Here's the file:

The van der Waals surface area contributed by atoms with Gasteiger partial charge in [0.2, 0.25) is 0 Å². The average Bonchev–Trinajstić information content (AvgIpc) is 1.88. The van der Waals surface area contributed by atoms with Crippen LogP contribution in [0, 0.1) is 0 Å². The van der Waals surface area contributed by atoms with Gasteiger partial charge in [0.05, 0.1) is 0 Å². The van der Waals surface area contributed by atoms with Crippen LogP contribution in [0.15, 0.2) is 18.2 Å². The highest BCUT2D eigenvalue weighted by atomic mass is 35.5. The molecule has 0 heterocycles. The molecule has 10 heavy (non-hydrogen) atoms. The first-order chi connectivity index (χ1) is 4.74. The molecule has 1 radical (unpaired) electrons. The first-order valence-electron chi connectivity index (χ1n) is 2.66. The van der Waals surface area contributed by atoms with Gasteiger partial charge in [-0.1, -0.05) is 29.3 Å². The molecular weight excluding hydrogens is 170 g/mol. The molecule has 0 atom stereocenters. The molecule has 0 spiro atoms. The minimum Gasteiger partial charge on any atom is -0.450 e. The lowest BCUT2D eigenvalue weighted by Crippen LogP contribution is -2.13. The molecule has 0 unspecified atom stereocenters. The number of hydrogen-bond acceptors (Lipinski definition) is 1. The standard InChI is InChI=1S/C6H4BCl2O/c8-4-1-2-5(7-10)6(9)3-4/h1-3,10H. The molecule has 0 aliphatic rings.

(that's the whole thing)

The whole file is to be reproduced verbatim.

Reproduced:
The van der Waals surface area contributed by atoms with Gasteiger partial charge in [0.2, 0.25) is 0 Å². The average Bonchev–Trinajstić information content (AvgIpc) is 1.88. The van der Waals surface area contributed by atoms with Crippen LogP contribution in [0, 0.1) is 0 Å². The van der Waals surface area contributed by atoms with Gasteiger partial charge in [0.05, 0.1) is 0 Å². The van der Waals surface area contributed by atoms with Crippen LogP contribution in [0.15, 0.2) is 18.2 Å². The highest BCUT2D eigenvalue weighted by atomic mass is 35.5. The molecule has 0 heterocycles. The molecule has 10 heavy (non-hydrogen) atoms. The first-order chi connectivity index (χ1) is 4.74. The molecule has 1 radical (unpaired) electrons. The first-order valence-electron chi connectivity index (χ1n) is 2.66. The van der Waals surface area contributed by atoms with Gasteiger partial charge in [-0.1, -0.05) is 29.3 Å². The molecular weight excluding hydrogens is 170 g/mol. The molecule has 0 atom stereocenters. The molecule has 0 spiro atoms. The minimum Gasteiger partial charge on any atom is -0.450 e. The lowest BCUT2D eigenvalue weighted by Crippen LogP contribution is -2.13. The molecule has 0 unspecified atom stereocenters. The number of hydrogen-bond acceptors (Lipinski definition) is 1. The standard InChI is InChI=1S/C6H4BCl2O/c8-4-1-2-5(7-10)6(9)3-4/h1-3,10H. The molecule has 0 aliphatic rings.